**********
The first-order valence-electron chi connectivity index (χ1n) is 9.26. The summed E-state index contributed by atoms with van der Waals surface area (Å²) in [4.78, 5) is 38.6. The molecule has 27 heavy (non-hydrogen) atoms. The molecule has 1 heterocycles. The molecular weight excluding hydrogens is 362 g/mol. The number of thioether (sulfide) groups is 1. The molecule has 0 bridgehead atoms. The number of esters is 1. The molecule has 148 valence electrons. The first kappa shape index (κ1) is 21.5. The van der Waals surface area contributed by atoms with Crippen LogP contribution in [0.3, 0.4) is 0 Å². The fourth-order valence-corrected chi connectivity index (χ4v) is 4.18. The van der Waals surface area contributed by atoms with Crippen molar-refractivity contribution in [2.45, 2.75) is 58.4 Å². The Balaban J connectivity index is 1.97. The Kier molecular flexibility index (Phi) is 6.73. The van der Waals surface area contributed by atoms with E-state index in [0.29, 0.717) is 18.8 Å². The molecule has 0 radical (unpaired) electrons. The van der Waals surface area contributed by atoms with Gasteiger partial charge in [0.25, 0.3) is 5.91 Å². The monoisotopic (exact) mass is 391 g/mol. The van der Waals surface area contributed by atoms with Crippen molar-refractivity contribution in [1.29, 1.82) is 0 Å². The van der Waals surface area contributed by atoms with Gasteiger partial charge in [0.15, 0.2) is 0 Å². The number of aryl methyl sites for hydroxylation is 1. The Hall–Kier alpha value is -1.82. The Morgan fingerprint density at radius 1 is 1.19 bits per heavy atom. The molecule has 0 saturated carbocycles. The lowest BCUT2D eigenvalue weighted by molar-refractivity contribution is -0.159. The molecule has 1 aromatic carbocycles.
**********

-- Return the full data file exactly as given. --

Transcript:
The first-order valence-electron chi connectivity index (χ1n) is 9.26. The summed E-state index contributed by atoms with van der Waals surface area (Å²) in [4.78, 5) is 38.6. The molecule has 27 heavy (non-hydrogen) atoms. The molecule has 1 heterocycles. The molecular weight excluding hydrogens is 362 g/mol. The number of thioether (sulfide) groups is 1. The molecule has 0 bridgehead atoms. The number of esters is 1. The molecule has 148 valence electrons. The first kappa shape index (κ1) is 21.5. The van der Waals surface area contributed by atoms with Crippen LogP contribution in [0.3, 0.4) is 0 Å². The fourth-order valence-corrected chi connectivity index (χ4v) is 4.18. The van der Waals surface area contributed by atoms with Crippen molar-refractivity contribution in [2.45, 2.75) is 58.4 Å². The Balaban J connectivity index is 1.97. The Kier molecular flexibility index (Phi) is 6.73. The van der Waals surface area contributed by atoms with E-state index in [0.29, 0.717) is 18.8 Å². The molecule has 0 radical (unpaired) electrons. The van der Waals surface area contributed by atoms with Gasteiger partial charge in [0.25, 0.3) is 5.91 Å². The monoisotopic (exact) mass is 391 g/mol. The van der Waals surface area contributed by atoms with Crippen molar-refractivity contribution in [1.29, 1.82) is 0 Å². The van der Waals surface area contributed by atoms with Gasteiger partial charge in [0.15, 0.2) is 0 Å². The number of aryl methyl sites for hydroxylation is 1. The Hall–Kier alpha value is -1.82. The Morgan fingerprint density at radius 1 is 1.19 bits per heavy atom. The molecule has 0 saturated carbocycles. The lowest BCUT2D eigenvalue weighted by molar-refractivity contribution is -0.159. The molecule has 1 aromatic carbocycles.